Ta-Hoe Nalu paddles into Kings Beach for 11th year on Aug. 12-13
Billed as the world’s first stand-up paddleboard race, Ta-Hoe Nalu Paddle Festival will return to Kings Beach this weekend for two days of competition, contests, and festivities.
More than 2,000 people are expected to take over the beach during the two days as the festival enters its 11th year on the lake.
Ta-Hoe Nalu started in 2007 with just 32 people attending the event, and has since grown to include hundreds of racers and thousands of attendees.
Paddleboarders have become a common sight on Lake Tahoe, but that hasn’t always the case. In the early 2000s, surfer Ernie Brassard and friends were among the first paddling the lake on their surfboards and trying to catch waves on windy days.
“It was about surfing and playing on the water,” Brassard said. “Later I got in a bad mountain biking accident … that was in 2006.”
In order to rehabilitate the injury suffered to his shoulder from mountain biking, Brassard said he borrowed a stand-up paddleboard from Santa Cruz board shaper Bob Pearson and began paddling around Tahoe.
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Soon after, the sport began taking off on Tahoe, prompting Brassard to put on the first Ta-Hoe Nalu the following year.
After a decade of racing, the festival has grown to include outrigger canoe races, dancing, music, raffles, and other contests.
This year’s festival will begin at 8 a.m. on Saturday, Aug. 12, with the dancers of Halau Hula’O Leilani kicking off the opening ceremonies with traditional Polynesian dances.
New this year will be a two-hour paddle tour called First Stroke designed to get first-timers and those who aren’t interested in competing out on the water.
“More than half the people that come will never race,” Brassard said of the new event. “We’ve always embraced the new paddlers, the beginners, and the kids”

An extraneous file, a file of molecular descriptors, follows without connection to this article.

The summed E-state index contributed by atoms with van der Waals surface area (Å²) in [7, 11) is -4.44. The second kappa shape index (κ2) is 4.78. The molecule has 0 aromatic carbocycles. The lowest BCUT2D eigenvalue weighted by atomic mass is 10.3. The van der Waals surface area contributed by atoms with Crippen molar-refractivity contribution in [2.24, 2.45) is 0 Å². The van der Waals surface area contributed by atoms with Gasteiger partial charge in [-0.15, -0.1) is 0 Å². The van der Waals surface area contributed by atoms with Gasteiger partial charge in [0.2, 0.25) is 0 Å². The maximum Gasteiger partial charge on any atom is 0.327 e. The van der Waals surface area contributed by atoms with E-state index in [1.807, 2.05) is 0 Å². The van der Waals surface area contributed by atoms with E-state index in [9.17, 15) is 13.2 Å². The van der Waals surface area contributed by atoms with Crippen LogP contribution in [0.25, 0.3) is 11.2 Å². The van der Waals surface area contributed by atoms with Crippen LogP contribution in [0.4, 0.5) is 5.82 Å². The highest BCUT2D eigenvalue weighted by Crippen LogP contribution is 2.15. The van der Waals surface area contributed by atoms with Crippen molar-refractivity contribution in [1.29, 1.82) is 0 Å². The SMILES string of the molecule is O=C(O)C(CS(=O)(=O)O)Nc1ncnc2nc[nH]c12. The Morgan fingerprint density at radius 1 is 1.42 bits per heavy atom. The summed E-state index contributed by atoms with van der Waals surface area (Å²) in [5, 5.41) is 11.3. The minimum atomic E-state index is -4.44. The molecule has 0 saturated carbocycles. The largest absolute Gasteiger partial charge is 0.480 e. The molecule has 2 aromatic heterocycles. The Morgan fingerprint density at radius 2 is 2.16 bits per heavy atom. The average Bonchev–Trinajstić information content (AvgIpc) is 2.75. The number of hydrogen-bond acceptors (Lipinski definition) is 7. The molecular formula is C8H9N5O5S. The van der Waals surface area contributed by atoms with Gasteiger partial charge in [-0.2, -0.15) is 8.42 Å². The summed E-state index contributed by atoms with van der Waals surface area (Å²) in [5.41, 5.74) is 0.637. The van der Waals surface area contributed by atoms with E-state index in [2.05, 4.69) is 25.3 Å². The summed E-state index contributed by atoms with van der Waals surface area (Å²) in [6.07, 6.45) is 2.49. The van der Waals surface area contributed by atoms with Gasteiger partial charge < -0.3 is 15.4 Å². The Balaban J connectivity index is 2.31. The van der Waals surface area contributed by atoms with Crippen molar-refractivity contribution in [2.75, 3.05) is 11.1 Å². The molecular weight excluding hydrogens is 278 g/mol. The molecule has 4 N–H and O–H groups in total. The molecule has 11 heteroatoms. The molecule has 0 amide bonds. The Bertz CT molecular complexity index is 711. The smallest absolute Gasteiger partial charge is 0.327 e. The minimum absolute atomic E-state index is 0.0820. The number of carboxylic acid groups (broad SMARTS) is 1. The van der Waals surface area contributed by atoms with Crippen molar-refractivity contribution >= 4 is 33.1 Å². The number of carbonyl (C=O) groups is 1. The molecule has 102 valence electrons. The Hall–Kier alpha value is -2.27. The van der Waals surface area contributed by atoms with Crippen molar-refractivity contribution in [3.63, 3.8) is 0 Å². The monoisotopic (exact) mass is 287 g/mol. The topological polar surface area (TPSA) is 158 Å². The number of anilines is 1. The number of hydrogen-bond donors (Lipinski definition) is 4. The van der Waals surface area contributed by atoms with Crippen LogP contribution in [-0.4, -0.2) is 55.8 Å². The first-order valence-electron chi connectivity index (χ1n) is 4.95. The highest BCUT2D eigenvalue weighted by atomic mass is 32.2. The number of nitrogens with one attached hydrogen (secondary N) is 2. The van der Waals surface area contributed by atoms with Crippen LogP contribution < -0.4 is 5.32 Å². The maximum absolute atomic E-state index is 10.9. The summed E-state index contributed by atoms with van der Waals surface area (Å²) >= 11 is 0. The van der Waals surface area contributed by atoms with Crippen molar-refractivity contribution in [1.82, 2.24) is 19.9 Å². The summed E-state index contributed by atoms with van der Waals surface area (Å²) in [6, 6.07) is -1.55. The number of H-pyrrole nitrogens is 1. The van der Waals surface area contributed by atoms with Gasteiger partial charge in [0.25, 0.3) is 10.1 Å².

This year’s festival will also include more categories of racing, and an inflatable water arena where paddleboards can take part in free stand-up paddleboard polo games.
The first day of racing will take place on Saturday at 9 a.m. with a five-mile race from Kings Beach to Crystal Bay and back. Registration for the race begins at 7 a.m. and costs $40 for stand-up and prone boarders, and $60 for outrigger canoe paddlers.
Jay Wild’s Waterman Challenge will also take place during the day with a 1 p.m. start time. The challenge will include three legs — swimming, stand-up paddleboarding, and prone paddleboarding. The price of the race is $30.
The rest of the day will include free paddleboard demos from 8 a.m. to 4 p.m., with face painting and sand castle building contests, and awards and raffles after each event.
Sunday will also include free paddleboard demos from 8 a.m. to 4 p.m.
Sunday’s racing will kick off at 8:30 a.m. with a 10-mile paddle race from Kings Beach to Incline Village and back. Registration for the race begins at 7 a.m. and is $40 for stand-up and prone boarders, and $60 for outrigger canoes.
There will also be a 2-mile race at 8:50 a.m., taking place on a half-mile course just off Kings Beach. Beginning at 11:30 a.m. children ages 12-and-under will have races, followed by the Sprint Elimination Challenge at 1 p.m.
There will also be free paddleboard demos from 8 a.m. to 4 p.m. on Sunday.
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